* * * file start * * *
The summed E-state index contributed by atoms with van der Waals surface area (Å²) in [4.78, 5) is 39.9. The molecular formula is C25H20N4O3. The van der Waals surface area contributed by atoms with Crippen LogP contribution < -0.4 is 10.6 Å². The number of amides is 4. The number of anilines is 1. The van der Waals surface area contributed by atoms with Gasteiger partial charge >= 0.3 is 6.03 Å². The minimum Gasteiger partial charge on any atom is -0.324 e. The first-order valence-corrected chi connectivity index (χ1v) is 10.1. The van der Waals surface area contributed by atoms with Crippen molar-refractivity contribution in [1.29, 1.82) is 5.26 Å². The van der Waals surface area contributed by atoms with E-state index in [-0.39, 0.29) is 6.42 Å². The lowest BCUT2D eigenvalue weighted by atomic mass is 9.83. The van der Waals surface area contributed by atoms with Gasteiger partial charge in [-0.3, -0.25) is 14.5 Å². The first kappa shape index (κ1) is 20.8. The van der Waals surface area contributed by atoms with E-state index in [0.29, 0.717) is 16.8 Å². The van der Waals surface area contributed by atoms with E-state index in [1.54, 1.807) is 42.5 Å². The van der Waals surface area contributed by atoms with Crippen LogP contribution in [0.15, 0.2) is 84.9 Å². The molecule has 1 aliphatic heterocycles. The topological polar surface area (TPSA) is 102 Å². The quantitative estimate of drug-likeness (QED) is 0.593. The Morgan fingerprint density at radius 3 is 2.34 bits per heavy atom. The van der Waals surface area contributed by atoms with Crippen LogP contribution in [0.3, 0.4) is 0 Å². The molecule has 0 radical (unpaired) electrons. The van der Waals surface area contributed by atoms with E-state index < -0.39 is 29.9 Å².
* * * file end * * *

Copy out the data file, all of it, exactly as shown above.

The summed E-state index contributed by atoms with van der Waals surface area (Å²) in [4.78, 5) is 39.9. The molecular formula is C25H20N4O3. The van der Waals surface area contributed by atoms with Crippen LogP contribution < -0.4 is 10.6 Å². The number of amides is 4. The number of anilines is 1. The van der Waals surface area contributed by atoms with Gasteiger partial charge >= 0.3 is 6.03 Å². The minimum Gasteiger partial charge on any atom is -0.324 e. The first-order valence-corrected chi connectivity index (χ1v) is 10.1. The van der Waals surface area contributed by atoms with Crippen molar-refractivity contribution in [1.29, 1.82) is 5.26 Å². The van der Waals surface area contributed by atoms with E-state index in [-0.39, 0.29) is 6.42 Å². The lowest BCUT2D eigenvalue weighted by atomic mass is 9.83. The van der Waals surface area contributed by atoms with Gasteiger partial charge in [-0.3, -0.25) is 14.5 Å². The first kappa shape index (κ1) is 20.8. The van der Waals surface area contributed by atoms with E-state index in [0.29, 0.717) is 16.8 Å². The van der Waals surface area contributed by atoms with E-state index in [1.54, 1.807) is 42.5 Å². The van der Waals surface area contributed by atoms with Crippen LogP contribution in [0.15, 0.2) is 84.9 Å². The molecule has 1 aliphatic heterocycles. The topological polar surface area (TPSA) is 102 Å². The quantitative estimate of drug-likeness (QED) is 0.593. The Morgan fingerprint density at radius 3 is 2.34 bits per heavy atom. The van der Waals surface area contributed by atoms with Crippen LogP contribution in [0.3, 0.4) is 0 Å². The molecule has 0 radical (unpaired) electrons. The van der Waals surface area contributed by atoms with E-state index < -0.39 is 29.9 Å².